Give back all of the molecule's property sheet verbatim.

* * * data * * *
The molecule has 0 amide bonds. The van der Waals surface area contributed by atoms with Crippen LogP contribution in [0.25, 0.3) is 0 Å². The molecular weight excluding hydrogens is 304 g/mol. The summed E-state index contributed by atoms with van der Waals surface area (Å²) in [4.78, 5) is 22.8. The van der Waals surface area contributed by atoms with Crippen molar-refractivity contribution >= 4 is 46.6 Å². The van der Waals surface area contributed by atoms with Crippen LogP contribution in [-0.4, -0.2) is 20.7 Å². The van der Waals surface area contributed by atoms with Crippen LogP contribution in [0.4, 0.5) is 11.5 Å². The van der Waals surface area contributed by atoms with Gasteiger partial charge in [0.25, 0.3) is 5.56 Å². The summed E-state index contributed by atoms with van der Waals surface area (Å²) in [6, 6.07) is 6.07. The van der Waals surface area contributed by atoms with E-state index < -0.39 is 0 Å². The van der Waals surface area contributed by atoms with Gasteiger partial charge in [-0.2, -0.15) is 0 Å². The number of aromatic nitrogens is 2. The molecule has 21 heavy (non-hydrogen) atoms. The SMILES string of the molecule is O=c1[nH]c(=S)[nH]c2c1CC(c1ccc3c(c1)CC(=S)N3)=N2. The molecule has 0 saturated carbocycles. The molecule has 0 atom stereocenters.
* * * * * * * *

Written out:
The molecule has 0 amide bonds. The van der Waals surface area contributed by atoms with Crippen LogP contribution in [0.25, 0.3) is 0 Å². The molecular weight excluding hydrogens is 304 g/mol. The summed E-state index contributed by atoms with van der Waals surface area (Å²) in [4.78, 5) is 22.8. The van der Waals surface area contributed by atoms with Crippen molar-refractivity contribution >= 4 is 46.6 Å². The van der Waals surface area contributed by atoms with Crippen LogP contribution in [-0.4, -0.2) is 20.7 Å². The van der Waals surface area contributed by atoms with Crippen LogP contribution in [0.4, 0.5) is 11.5 Å². The van der Waals surface area contributed by atoms with Gasteiger partial charge in [0.25, 0.3) is 5.56 Å². The summed E-state index contributed by atoms with van der Waals surface area (Å²) in [6, 6.07) is 6.07. The van der Waals surface area contributed by atoms with E-state index < -0.39 is 0 Å². The van der Waals surface area contributed by atoms with Gasteiger partial charge in [-0.2, -0.15) is 0 Å². The number of aromatic nitrogens is 2. The molecule has 21 heavy (non-hydrogen) atoms. The SMILES string of the molecule is O=c1[nH]c(=S)[nH]c2c1CC(c1ccc3c(c1)CC(=S)N3)=N2. The molecule has 0 saturated carbocycles. The molecule has 0 atom stereocenters.